If there was any question as to why Gro Harlem Brundtland had traveled to the United States last week, her chauffeur was quick to clear things up.

Brundtland, the former prime minister of Norway and current United Nations special envoy on climate change, landed at New York’s John F. Kennedy International Airport and was met by a driver who brought her to New Haven for a Friday address. Along the way, he questioned the very premise of her visit.

“This was not a man without knowledge,” Brundtland said in a Saturday sit-down with the News. “But he had listened to people who said that climate change is just a left-wing myth. That’s what we’re trying to change.”

Seeking to change opinions on global warming has been Brundtland’s public mission for over 20 years, ever since her work in the 1980s as chair of an international commission that examined environmental issues and came to be known simply as the Brundtland Commission.

The commission produced a report, “Our Common Future,” which climate-change advocate and University President Richard Levin called “the bible of the environmental movement.” The report has not just helped spark a major movement but also given Brundtland cause to travel the world in hopes of, she says, saving it.

And this weekend, in honor of the report’s 20th anniversary, Yale’s School of Architecture hosted the symposium “Sustainable Architecture, Today and Tomorrow: Reframing the Discourse,” at which Brundtland was the keynote speaker.

All of this attention is somewhat surprising for Brundtland, a doctor by training who studied at Harvard in the 1960s.

“Norway is not part of the power game,” she said Saturday. “But we want peace, and today that means we need efforts and combined actions across borders.”

These global efforts must be about more than profits and self-interest, said Brundtland, who was once director of the World Health Organization. She pointed to Gerald Hines, the real-estate magnate who endowed a fund at the Architecture School this year for the study of sustainability in architecture, as an example of this spirit.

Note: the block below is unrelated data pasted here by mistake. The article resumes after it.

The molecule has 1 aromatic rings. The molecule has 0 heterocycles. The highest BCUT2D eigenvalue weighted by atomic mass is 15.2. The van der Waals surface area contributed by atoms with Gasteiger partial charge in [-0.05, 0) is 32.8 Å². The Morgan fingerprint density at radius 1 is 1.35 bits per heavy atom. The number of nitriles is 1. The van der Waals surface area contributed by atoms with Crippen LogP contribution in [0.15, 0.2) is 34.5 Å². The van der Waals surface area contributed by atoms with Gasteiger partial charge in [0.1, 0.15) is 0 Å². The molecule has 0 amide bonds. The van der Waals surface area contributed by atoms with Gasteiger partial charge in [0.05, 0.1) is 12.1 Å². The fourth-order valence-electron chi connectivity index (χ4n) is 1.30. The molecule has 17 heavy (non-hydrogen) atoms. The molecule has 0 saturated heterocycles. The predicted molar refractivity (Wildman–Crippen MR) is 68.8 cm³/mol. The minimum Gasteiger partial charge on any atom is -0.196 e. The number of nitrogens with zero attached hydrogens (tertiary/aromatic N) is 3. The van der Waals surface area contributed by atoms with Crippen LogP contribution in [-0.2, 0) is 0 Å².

“He is fascinated by what architecture can do for the world, not just for his own bottom line,” she said of Hines, whose fund supported the weekend’s symposium.

The symposium, organized by Architecture School professor Michelle Addington, featured over a dozen speakers on topics ranging from indoor air quality to sustainable master planning. It took on an attitude similar to Hines’ — architecture, speakers said time and time again, can be about more than just abstract icons and ornamental detail; designing a built environment can also be about preserving the natural environment.

Architecture School Dean Robert A.M. Stern ARC ’65, who has built for Hines’ firm through his private practice, said developers and architects must follow Hines’ lead and eschew the “expedient approach.”

As for Hines, there is little doubt he has done so. The Indiana-born, Texas-based, London-living developer has commissioned buildings from the likes of former Architecture School Dean Cesar Pelli, Lord Norman Foster ARC ’62, Frank Gehry and others.

It is this conscientious approach that Brundtland hopes will soon spread across the globe. She said people must work together in pursuit of sustainable growth, whether across corporate or even country lines.

“Look at China,” Brundtland said. “They are developing, and what they do with such a large country affects all of us. So why not try to make an impact and have an influence and give them better choices for their future and ours?”

And there might be cause for hope after all: Brundtland thinks she got to her chauffeur during the hour-and-a-half journey.

“By the end, he was saying things that led me to believe that a year or two from now, his love for nature — he’s a hunter — will make him believe in the call for sustainability,” she said.

“I think the same can be said of the world in 2008,” she added. “So I’m optimistic. I’m always optimistic.”